Edward Snowden Claims US 'Forced' Him to Stay in Russia
NSA leaker Edward Snowden insisted he was "trained as a spy" and had multiple code names and undercover assignments in an interview Wednesday, stating that he was much more than a low-level computer analyst.
Snowden told NBC News that the US forced him to seek asylum in Russia, after they revoked his passport at a Moscow airport last year.
"In reality I never intended to end up in Russia," he said. "So when people ask why are you in Russia, I say, 'Please ask the State Department.'"
Snowden also insisted that his work involved multiple intelligence agencies, including the CIA.
"I was trained as a spy in sort of the traditional sense of the word in that I lived and worked undercover overseas, pretending to work in a job that I'm not - and even being assigned a name that was not mine," he said.
"For a supposedly smart guy, that’s a pretty dumb answer, frankly," Kerry said. "We'd be delighted for him to come back. He should come back. That's what a patriot would do. A patriot would not run away and look for refuge in Russia or Cuba or some other country. A patriot would stand up in the United States and make his case to the American people."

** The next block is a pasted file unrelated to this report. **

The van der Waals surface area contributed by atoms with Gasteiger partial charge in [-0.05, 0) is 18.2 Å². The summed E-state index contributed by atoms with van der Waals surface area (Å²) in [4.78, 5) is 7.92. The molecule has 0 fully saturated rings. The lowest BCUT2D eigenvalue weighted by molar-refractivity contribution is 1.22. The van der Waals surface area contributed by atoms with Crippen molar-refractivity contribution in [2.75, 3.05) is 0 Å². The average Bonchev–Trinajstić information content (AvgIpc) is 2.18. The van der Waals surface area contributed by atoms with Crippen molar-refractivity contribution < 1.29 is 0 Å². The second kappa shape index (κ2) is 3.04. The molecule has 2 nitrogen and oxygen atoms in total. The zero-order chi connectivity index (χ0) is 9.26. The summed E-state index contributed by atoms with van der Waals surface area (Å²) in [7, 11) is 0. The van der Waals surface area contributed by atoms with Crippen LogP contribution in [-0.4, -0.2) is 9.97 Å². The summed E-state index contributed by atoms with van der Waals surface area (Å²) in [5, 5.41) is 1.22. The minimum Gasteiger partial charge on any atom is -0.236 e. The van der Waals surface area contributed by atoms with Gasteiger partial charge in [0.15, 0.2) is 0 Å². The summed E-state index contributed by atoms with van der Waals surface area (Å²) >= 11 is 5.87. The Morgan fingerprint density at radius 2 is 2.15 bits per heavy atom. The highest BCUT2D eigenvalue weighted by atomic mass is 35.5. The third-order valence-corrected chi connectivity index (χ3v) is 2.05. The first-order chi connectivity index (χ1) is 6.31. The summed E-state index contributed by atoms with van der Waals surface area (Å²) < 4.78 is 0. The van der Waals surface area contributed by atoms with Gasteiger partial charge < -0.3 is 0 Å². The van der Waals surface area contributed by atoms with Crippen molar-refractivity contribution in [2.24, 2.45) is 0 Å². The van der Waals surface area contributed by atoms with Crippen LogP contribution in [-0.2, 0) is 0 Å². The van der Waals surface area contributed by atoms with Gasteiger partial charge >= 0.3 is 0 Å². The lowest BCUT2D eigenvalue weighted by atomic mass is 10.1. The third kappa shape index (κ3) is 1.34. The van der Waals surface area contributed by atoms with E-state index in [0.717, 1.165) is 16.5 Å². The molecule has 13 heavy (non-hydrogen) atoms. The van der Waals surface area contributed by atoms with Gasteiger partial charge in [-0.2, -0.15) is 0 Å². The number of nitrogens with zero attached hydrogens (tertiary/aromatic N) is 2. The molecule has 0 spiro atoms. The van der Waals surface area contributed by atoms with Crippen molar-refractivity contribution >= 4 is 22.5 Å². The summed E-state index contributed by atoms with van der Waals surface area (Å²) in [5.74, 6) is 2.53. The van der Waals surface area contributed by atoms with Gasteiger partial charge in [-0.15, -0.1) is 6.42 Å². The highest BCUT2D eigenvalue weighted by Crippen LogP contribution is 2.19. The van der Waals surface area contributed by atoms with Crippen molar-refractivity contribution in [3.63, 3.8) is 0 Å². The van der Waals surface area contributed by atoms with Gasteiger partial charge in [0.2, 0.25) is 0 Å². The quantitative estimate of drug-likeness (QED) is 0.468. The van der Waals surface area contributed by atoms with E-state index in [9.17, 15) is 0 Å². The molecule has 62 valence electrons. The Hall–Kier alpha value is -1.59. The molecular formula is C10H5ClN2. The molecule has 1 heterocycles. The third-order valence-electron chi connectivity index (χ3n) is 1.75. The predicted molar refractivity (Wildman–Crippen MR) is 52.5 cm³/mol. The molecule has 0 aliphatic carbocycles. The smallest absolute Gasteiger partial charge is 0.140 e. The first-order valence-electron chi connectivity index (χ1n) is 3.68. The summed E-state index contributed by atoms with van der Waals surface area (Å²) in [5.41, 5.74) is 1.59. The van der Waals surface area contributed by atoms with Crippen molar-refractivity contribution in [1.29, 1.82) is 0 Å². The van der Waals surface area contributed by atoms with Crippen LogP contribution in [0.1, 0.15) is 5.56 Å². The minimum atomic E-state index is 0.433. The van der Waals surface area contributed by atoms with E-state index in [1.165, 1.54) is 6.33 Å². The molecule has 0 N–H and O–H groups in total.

"He can come home but he’s a fugitive from justice which is why he is not being permitted to fly around the world," he said.
Kerry said Snowden "stole" information and did "great damage" to the United States.
"The fact is if he cares so much about America and he believes in America, he should trust in the American system of justice," Kerry said.
"But to be hiding in Russia, an authoritarian country, and to have just admitted he was really just trying to get to Cuba — what does that tell you?" he added. "I think he's confused. I think it's very sad."